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article imageTop tips ahead of National Computer Security Day

By Tim Sandle     Nov 28, 2020 in Technology
Ahead of National Security Day in the U.S., a new poll finds that most citizens would agree that the growing amount of data, apps and devices makes it high time to create a new, more secure and controlled Internet.
The findings come ahead of National Computer Security Day, which is held each November 30 in the U.S. (the event has been running since 1988). In time for this event, the 2020 Unisys Security Index finds that 1 in 3 (31 percent) of U.S. citizens are concerned about their data security. Furthermore, almost two-thirds (63 percent) of those living in the U.S. are seriously concerned that their identity could be stolen and/or misused.
The survey also identified that upwards of 70 percent of those in the U.S. would agree that the growing amount of data, applications and devices means that it is opportune to create a new, more secure and controlled internet.
Ahead of the event, the Chief Information Security Officer at Unisys, Mat Newfield, has provided Digital Journal readers with some advice for keeping cyber-safe while using our computers.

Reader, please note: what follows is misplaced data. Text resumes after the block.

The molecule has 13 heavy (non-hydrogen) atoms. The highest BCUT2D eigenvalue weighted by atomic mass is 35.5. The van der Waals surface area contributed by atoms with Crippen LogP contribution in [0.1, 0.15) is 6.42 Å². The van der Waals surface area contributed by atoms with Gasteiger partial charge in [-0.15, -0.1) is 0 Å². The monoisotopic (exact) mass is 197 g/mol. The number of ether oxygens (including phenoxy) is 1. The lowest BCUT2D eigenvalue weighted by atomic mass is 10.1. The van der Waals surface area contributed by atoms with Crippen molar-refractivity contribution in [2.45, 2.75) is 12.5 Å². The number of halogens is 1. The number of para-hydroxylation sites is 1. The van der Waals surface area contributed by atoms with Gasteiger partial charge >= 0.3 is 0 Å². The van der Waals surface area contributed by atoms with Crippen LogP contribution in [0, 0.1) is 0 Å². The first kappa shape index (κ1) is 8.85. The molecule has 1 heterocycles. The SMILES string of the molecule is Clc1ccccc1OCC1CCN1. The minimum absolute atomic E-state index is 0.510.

Newfield advises people to:
Check their passwords.
To change their default passwords.
To add additional layers of security for video conferences by using passwords and meeting identifications.
To always keep every passwords private.
For general warnings, Newfield recommends:
Beware of phishing emails.
Hover over links to check for their legitimacy.
Beware of unknown callers asking for personal information.
Corporate issued devices
From the business perspective, Newfield has some additional advice. This is:
Do not use company issued devices for personal uses, unless approved
Do not install unapproved applications on business devices.
Read up on your company’s security policies and procedures, and be familiar with them.
Report any problems promptly.
National Computer Security Day is designed to encourage people to secure their computers and their personal information. As computers, electronic devices, and smart phones have expanded, the technological developments have created many privacy and security issues.
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